See a complete list of Russian courses (pdf)

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Russian Clusters

There are three Russian clusters, all in the humanities academic division.

Russian Language (H1RUS007)
This cluster introduces students to basic language skills (reading, writing, speaking, listening comprehension).

Russian Language and Culture (H1RUS008)
This cluster introduces students to basic language skills (reading, writing, speaking, listening) as well as the cultural context for Russian, courses that explore Russian literature, art, and film.

Russian Literature and Culture (H1RUS009)
An introduction to Russian culture and identity, beginning with a survey course on civilization, literature of the golden age, or art, followed by courses from the nineteenth and twentieth century literary traditions.

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Education Abroad

Students can study Russian abroad in the summer in our new program in Tallinn, Estonia, where they will live with Russian host families and study Russian from native speakers. More information can be found on the Tallinn study abroad page. Students can also study Russian abroad through programs coordinated by the Center for Education Abroad. Attend an information session or speak to a study abroad advisor to learn more.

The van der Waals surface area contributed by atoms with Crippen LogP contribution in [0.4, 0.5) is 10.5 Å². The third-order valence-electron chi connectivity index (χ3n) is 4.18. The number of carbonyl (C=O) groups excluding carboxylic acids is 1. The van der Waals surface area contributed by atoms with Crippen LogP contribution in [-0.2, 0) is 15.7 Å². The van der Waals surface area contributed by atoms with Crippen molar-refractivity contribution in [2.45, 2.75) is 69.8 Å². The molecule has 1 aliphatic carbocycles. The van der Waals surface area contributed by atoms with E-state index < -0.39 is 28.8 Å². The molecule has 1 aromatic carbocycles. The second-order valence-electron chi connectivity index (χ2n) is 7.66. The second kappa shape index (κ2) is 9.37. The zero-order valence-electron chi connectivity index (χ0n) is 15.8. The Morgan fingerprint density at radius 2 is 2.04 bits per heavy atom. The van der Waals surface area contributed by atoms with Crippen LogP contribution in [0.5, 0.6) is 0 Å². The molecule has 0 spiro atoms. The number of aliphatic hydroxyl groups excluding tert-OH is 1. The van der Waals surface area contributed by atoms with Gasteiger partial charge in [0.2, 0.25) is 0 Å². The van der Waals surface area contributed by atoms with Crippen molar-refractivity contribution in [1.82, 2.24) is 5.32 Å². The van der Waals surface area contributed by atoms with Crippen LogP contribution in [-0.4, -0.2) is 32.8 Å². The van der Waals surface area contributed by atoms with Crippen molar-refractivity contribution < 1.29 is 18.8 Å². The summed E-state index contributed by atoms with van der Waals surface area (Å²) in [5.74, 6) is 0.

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Language Placement

Advanced Placement (AP) scores or International Baccalaureate (IB) rankings assist departmental advisors in finding the right course level for you. Information on how you learned the language or languages you know will also help us advise you on the most appropriate courses for you in the Department of Modern Languages and Cultures.

For students with previous experience with the Russian language, the first step is to take the online placement exam. For instructions for how to login, see our online placement exam instructions page.

After you take the test, you will receive a score that will be used along with the other information you provide to help determine your placement. A language placement advisor will email you with your official placement sometime after you take the exam. Students who have not studied Russian previously and who are not heritage speakers of Russian may register for RUSS 101 without taking a placement exam. The placement you receive with your online numerical test scores is not necessarily how you will be placed by MLC.

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Contact Information

For more information about Russian, contact Professor John Givens at


Dmitrii Bykov, Visiting Assistant Professor in Russian

John Givens, Professor of Russian, Head of the Russian Program, Undergraduate Advisor

Laura Givens, Professor of Instruction in Russian, Placement Advisor

Nikita Maslennikov, Adjunct Instructor of Russian

Anna Maslennikova, Professor of Instruction in Russian, Associate Director of Russian Studies

Rita Safariants, Assistant Professor of Russian